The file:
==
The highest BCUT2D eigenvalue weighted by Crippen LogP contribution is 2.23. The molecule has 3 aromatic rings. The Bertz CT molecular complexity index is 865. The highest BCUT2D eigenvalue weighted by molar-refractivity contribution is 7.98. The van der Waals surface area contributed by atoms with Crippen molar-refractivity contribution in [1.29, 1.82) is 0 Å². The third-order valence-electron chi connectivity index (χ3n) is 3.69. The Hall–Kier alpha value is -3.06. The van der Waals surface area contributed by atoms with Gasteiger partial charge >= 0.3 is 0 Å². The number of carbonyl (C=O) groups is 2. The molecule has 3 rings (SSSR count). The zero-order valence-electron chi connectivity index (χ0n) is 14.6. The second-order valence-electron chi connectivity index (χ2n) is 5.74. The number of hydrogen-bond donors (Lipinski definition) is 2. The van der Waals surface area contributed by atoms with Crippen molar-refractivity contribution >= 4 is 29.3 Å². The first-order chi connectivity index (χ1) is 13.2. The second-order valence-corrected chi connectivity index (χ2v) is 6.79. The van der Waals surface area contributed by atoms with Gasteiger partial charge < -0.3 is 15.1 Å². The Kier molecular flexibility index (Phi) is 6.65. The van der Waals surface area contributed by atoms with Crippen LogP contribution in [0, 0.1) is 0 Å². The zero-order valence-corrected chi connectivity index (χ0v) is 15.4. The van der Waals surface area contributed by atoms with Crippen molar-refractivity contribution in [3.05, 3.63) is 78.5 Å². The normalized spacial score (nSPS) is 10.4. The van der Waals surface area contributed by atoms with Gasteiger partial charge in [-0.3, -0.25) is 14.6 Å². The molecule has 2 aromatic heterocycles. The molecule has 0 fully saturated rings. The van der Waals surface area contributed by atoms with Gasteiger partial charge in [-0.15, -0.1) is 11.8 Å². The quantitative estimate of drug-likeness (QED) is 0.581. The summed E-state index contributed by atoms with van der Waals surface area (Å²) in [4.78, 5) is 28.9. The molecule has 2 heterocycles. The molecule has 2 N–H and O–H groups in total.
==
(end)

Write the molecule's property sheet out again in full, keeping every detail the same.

The highest BCUT2D eigenvalue weighted by Crippen LogP contribution is 2.23. The molecule has 3 aromatic rings. The Bertz CT molecular complexity index is 865. The highest BCUT2D eigenvalue weighted by molar-refractivity contribution is 7.98. The van der Waals surface area contributed by atoms with Crippen molar-refractivity contribution in [1.29, 1.82) is 0 Å². The third-order valence-electron chi connectivity index (χ3n) is 3.69. The Hall–Kier alpha value is -3.06. The van der Waals surface area contributed by atoms with Gasteiger partial charge >= 0.3 is 0 Å². The number of carbonyl (C=O) groups is 2. The molecule has 3 rings (SSSR count). The zero-order valence-electron chi connectivity index (χ0n) is 14.6. The second-order valence-electron chi connectivity index (χ2n) is 5.74. The number of hydrogen-bond donors (Lipinski definition) is 2. The van der Waals surface area contributed by atoms with Crippen molar-refractivity contribution >= 4 is 29.3 Å². The first-order chi connectivity index (χ1) is 13.2. The second-order valence-corrected chi connectivity index (χ2v) is 6.79. The van der Waals surface area contributed by atoms with Gasteiger partial charge < -0.3 is 15.1 Å². The Kier molecular flexibility index (Phi) is 6.65. The van der Waals surface area contributed by atoms with Crippen LogP contribution in [0, 0.1) is 0 Å². The zero-order valence-corrected chi connectivity index (χ0v) is 15.4. The van der Waals surface area contributed by atoms with Crippen molar-refractivity contribution in [3.05, 3.63) is 78.5 Å². The normalized spacial score (nSPS) is 10.4. The van der Waals surface area contributed by atoms with Gasteiger partial charge in [-0.3, -0.25) is 14.6 Å². The molecule has 2 aromatic heterocycles. The molecule has 0 fully saturated rings. The van der Waals surface area contributed by atoms with Gasteiger partial charge in [-0.15, -0.1) is 11.8 Å². The quantitative estimate of drug-likeness (QED) is 0.581. The summed E-state index contributed by atoms with van der Waals surface area (Å²) in [4.78, 5) is 28.9. The molecule has 2 heterocycles. The molecule has 2 N–H and O–H groups in total.